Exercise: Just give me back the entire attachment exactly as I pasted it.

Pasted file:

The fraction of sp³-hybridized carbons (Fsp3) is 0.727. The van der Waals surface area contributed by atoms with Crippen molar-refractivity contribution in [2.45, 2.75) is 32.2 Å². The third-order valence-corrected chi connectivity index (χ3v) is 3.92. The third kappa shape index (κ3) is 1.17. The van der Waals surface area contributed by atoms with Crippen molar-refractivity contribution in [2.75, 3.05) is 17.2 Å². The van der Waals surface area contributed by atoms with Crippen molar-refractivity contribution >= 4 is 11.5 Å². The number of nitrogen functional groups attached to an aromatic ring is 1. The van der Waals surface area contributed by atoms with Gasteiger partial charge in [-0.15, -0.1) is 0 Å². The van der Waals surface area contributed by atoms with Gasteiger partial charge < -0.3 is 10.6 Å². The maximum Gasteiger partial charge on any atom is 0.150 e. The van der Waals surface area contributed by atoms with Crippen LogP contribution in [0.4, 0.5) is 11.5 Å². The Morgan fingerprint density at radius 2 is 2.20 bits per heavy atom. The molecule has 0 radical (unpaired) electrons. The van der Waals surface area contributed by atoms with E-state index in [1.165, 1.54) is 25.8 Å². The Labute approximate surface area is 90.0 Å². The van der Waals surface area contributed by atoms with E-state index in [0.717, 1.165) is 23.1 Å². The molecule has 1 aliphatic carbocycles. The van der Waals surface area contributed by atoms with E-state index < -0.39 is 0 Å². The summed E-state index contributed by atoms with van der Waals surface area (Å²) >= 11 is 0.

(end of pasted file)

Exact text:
The fraction of sp³-hybridized carbons (Fsp3) is 0.727. The van der Waals surface area contributed by atoms with Crippen molar-refractivity contribution in [2.45, 2.75) is 32.2 Å². The third-order valence-corrected chi connectivity index (χ3v) is 3.92. The third kappa shape index (κ3) is 1.17. The van der Waals surface area contributed by atoms with Crippen molar-refractivity contribution in [2.75, 3.05) is 17.2 Å². The van der Waals surface area contributed by atoms with Crippen molar-refractivity contribution >= 4 is 11.5 Å². The number of nitrogen functional groups attached to an aromatic ring is 1. The van der Waals surface area contributed by atoms with Gasteiger partial charge in [-0.15, -0.1) is 0 Å². The van der Waals surface area contributed by atoms with Gasteiger partial charge < -0.3 is 10.6 Å². The maximum Gasteiger partial charge on any atom is 0.150 e. The van der Waals surface area contributed by atoms with Crippen LogP contribution in [0.4, 0.5) is 11.5 Å². The Morgan fingerprint density at radius 2 is 2.20 bits per heavy atom. The molecule has 0 radical (unpaired) electrons. The van der Waals surface area contributed by atoms with E-state index in [1.165, 1.54) is 25.8 Å². The Labute approximate surface area is 90.0 Å². The van der Waals surface area contributed by atoms with E-state index in [0.717, 1.165) is 23.1 Å². The molecule has 1 aliphatic carbocycles. The van der Waals surface area contributed by atoms with E-state index < -0.39 is 0 Å². The summed E-state index contributed by atoms with van der Waals surface area (Å²) >= 11 is 0.